This week, or so, in criticism, #32

“‘If you mean to tell me,” an editor said to me, “that Esquire tries to have articles on serious issues and treats them in such a way that nothing can come of it, who can deny it?’” writes the anti-technology terrorist Ted Kaczynski, quoting from memory the 1960s activist Paul Goodman, in an amusing throwaway line in John H. Richardson’s survey of the mostly peaceable activists who find themselves in the awkward position of concluding that the Unabomber made some good points (New York).

In policy debates about the pros and cons of free trade, writes Nicolas Lamp in a new research paper, there are three predominant narratives: Trumpism, establishment economics, and reformism (SSRN). It’s impossible to show empirically that one narrative is correct and the other two false, because the narratives are premised on different value systems. Trumpists think of jobs as national property, and see trade as taking from America and giving to foreign countries; they advocate tariffs, import quotas, and other obstructions to trade that they hope will reclaim jobs for Americans, especially traditional manufacturing jobs, on which they put a higher, more or less sentimental value. Establishment economists, by contrast, see international free trade as win-win. They acknowledge that it can harm some lower-skilled American workers but since they believe it’s a boon to almost all American consumers, they see this inequity as a domestic issue. They defend the status quo, though they’re willing to nudge domestic governments to take better care of free trade’s “losers.” Reform analysts, meanwhile, see free trade agreements as taking from labor, internationally considered, and giving to capital, internationally considered. They argue that a trade agreement should require signatory countries to improve labor safety, strengthen labor unions, and crack down on corporate tax evasion and tax sheltering. Interesting coincidences: both Trumpists and reformers loathe investor-state dispute settlement (ISDS) courts, but the establishment-supported and Trumpist-killed TPP would have strengthened labor’s bargaining power in Asia in just the way reformers advocate.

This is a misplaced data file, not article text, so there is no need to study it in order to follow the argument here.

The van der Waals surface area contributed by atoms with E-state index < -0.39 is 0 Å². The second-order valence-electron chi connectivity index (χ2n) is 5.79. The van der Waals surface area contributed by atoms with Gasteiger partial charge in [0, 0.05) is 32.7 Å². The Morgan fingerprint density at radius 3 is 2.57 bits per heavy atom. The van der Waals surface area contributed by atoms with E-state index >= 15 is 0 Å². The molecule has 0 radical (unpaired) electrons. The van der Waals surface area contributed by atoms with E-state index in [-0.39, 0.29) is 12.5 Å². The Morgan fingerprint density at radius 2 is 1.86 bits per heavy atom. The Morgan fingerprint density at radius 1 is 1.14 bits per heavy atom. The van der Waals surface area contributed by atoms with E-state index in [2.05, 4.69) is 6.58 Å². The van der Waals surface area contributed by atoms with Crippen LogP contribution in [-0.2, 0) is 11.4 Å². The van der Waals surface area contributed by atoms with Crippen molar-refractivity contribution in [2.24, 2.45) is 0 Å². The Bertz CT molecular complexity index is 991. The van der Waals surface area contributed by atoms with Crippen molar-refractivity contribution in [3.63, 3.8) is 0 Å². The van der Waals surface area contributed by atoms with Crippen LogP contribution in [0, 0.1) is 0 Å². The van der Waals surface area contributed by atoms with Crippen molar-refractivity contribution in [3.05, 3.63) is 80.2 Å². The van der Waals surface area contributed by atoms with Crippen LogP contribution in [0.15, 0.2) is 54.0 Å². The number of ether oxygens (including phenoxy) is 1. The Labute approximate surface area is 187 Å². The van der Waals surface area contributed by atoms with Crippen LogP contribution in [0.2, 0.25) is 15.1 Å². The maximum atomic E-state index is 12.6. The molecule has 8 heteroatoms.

“Like Stalin, Harry Truman was a product of the criminal underworld,” and got his start as the squeaky-clean-looking front man for a Kansas City gang boss in the cement business. The Marshall Plan, meanwhile, was motivated not by altruism but by a concern to guide Europe away from social democracy (generous welfare systems, tightly regulated financial sectors, government involvement in the economy) and toward American-style free enterprise (austerity for the people, and money wants to be free), and is to be praised for goading the Russians to the edge of their patience but no farther. Thomas Meaney examines the unseemly facts beneath the self-congratulatory myths of America’s post-WW2 leadership of the free world (LRB).

“If Ida set its sights on a past that Poles have long evaded and denied, Cold War is a journey into what, at mid-century, was a radically uncertain future.” Giles Harvey surveys the movies of Pawel Pawlikowski (Harper’s).

In order to tame and channel the anger he stirred up among migrant farmworkers, Cesar Chavez felt he had to start a hunger strike. Who will keep the anger rampant in America today from souring into a mere longing to inflict pain on enemies? Charles Duhigg looks into the sociology and recent history of rage (Atlantic).